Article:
Two weeks ago, I concelebrated the Saturday Vigil Mass in a very large suburban parish in Melbourne. I was introduced as a friend of the assistant priest (we were in the seminary together) and I mentioned I’m a country priest from Ballarat.
Some people weren’t satisfied with that. I struck a vague chord of recognition which was only resolved after Mass. The penny dropped for one, and others agreed. “Don’t you appear on Mass For You At Home?” By sheer coincidence, I appeared the following week (last Sunday), and I’m on again this Sunday too.
I committed something of a faux pas during last Sunday’s Mass. I left my homily notes at home, but fortunately they’re on iCloud, so I referred to my phone during my homily. The producer wasn’t keen. “It looks like you’re checking Facebook.” It’s hard to argue with that.
Fortunately, the notes for all my other homilies were on paper, so it’s smooth sailing this Sunday. I think. It’s hard to remember when it was filmed six months ago.
On the plus side, I was struck down with a bad case of the flu last week, and I really struggled to think hard enough to prepare a homily from scratch. I was able to use my TV homily as a foundation, and fill it in with references to current affairs. (Sad to say, when preaching about the cross and suffering, the day’s headlines will always abound with examples.)
If Christmas really is “the most wonderful time of the year” (though I’ve never liked that song), the days between Epiphany and the Baptism of the Lord might qualify as the least wonderful time of the year.
It’s in these days that Christmas draws to a close, the tree is removed and the lights are dismantled. I don’t have the heart to get rid of the Christmas cards yet — that can wait until the Presentation of the Lord. I know the hard-core also keep their trees up til then, but I think by 2 February there’d be more pine needles on the carpet than there would be on the branches.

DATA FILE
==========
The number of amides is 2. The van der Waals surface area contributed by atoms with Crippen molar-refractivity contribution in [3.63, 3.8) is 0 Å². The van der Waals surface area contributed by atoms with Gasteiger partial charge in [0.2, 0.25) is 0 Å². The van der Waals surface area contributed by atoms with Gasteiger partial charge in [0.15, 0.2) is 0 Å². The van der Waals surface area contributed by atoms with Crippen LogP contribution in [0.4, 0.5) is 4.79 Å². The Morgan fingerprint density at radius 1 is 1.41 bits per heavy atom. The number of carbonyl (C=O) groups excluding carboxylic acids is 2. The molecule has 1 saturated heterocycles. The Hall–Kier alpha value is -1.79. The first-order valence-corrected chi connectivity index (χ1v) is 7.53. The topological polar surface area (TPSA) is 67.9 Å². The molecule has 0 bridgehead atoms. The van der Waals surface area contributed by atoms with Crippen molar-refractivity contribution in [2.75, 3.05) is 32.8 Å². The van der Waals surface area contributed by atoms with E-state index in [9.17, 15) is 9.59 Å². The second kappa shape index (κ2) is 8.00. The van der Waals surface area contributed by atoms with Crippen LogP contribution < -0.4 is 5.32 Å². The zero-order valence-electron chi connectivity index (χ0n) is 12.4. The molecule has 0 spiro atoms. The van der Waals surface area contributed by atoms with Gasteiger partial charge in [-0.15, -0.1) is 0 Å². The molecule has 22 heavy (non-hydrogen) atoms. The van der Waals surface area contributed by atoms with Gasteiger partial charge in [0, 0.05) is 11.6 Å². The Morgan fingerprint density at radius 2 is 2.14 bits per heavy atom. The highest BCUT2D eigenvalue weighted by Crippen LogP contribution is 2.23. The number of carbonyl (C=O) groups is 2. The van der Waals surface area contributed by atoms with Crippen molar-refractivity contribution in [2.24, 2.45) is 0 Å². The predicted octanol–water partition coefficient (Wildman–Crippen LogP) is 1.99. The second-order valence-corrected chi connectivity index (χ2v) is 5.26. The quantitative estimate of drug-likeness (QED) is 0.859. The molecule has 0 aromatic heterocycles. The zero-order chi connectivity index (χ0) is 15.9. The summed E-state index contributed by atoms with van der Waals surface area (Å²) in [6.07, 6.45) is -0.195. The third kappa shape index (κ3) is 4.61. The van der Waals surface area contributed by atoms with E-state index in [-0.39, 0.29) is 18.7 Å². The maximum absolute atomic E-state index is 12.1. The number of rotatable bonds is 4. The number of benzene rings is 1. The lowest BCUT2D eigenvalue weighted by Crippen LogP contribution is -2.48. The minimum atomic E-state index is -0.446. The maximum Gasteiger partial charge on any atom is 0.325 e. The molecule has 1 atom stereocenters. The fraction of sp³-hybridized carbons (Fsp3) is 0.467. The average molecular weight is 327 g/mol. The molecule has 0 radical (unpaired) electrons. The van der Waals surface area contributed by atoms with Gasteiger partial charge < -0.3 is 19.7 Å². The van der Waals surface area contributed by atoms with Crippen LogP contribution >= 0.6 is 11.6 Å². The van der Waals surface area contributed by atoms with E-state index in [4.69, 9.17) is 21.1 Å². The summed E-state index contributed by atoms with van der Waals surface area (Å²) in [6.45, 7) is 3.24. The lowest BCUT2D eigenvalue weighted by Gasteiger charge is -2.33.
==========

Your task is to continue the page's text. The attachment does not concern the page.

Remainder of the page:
As I removed the decorations from the Christmas trees in the parish church and presbytery, Evelyn Waugh’s Brideshead Revisited came to mind.
The strange spectacle of an undecorated tree, standing tall, dry and dead, evokes that most evocative of scenes, when Cordelia secretly observes a priest decommissioning a Catholic chapel
He took out the altar stone and put it in his bag; then he burned the wads of wool with the holy oil on them and threw the ash outside; he emptied the holy water stoup and blew out the lamp in the sanctuary and left the tabernacle open and empty, as though from now on it was always to be Good Friday. I suppose none of this makes any sense to you, Charles, poor agnostic. I stayed there till he was gone, and then, suddenly, there wasn’t any chapel there any more, just an oddly decorated room.
So this thing happened last week, which left me a bit nonplussed. I think readers of this blog could help.
Someone on Facebook asked me for advice. That in itself is no big deal. Priests are asked for advice quite a lot. Usually I can speak from experience, or I can quote the advice of the saints and spiritual masters.
On this occasion, though, I was asked about something which I’ve never considered before, and which maybe I’m not very well equipped to answer. That’s where readers can help!
My Facebook friend is in a novel situation, living alone for the first time in their life. So how do you learn to live alone, in a way that is happy, healthy, and holy?